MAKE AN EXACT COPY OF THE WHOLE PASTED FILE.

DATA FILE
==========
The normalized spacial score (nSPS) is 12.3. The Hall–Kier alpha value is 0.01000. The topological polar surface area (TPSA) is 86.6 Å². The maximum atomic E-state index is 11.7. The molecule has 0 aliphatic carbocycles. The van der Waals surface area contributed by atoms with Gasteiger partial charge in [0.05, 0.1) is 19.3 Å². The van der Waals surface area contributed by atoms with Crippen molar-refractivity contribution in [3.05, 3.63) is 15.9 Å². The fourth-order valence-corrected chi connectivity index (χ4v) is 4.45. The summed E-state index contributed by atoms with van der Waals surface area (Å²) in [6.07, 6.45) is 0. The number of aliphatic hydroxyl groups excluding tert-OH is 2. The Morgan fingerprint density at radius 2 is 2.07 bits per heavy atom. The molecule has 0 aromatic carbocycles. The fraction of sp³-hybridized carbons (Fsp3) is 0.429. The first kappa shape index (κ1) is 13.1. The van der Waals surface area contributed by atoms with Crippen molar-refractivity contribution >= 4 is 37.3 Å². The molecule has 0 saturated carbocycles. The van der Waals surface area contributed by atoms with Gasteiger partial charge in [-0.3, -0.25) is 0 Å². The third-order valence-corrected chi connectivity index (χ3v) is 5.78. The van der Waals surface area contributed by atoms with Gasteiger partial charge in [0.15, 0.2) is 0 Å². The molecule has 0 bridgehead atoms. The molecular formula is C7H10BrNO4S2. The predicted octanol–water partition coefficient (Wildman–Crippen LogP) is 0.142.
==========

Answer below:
The normalized spacial score (nSPS) is 12.3. The Hall–Kier alpha value is 0.01000. The topological polar surface area (TPSA) is 86.6 Å². The maximum atomic E-state index is 11.7. The molecule has 0 aliphatic carbocycles. The van der Waals surface area contributed by atoms with Gasteiger partial charge in [0.05, 0.1) is 19.3 Å². The van der Waals surface area contributed by atoms with Crippen molar-refractivity contribution in [3.05, 3.63) is 15.9 Å². The fourth-order valence-corrected chi connectivity index (χ4v) is 4.45. The summed E-state index contributed by atoms with van der Waals surface area (Å²) in [6.07, 6.45) is 0. The number of aliphatic hydroxyl groups excluding tert-OH is 2. The Morgan fingerprint density at radius 2 is 2.07 bits per heavy atom. The molecule has 0 aromatic carbocycles. The fraction of sp³-hybridized carbons (Fsp3) is 0.429. The first kappa shape index (κ1) is 13.1. The van der Waals surface area contributed by atoms with Crippen molar-refractivity contribution >= 4 is 37.3 Å². The molecule has 0 saturated carbocycles. The van der Waals surface area contributed by atoms with Gasteiger partial charge in [-0.3, -0.25) is 0 Å². The third-order valence-corrected chi connectivity index (χ3v) is 5.78. The van der Waals surface area contributed by atoms with Gasteiger partial charge in [0.15, 0.2) is 0 Å². The molecule has 0 bridgehead atoms. The molecular formula is C7H10BrNO4S2. The predicted octanol–water partition coefficient (Wildman–Crippen LogP) is 0.142.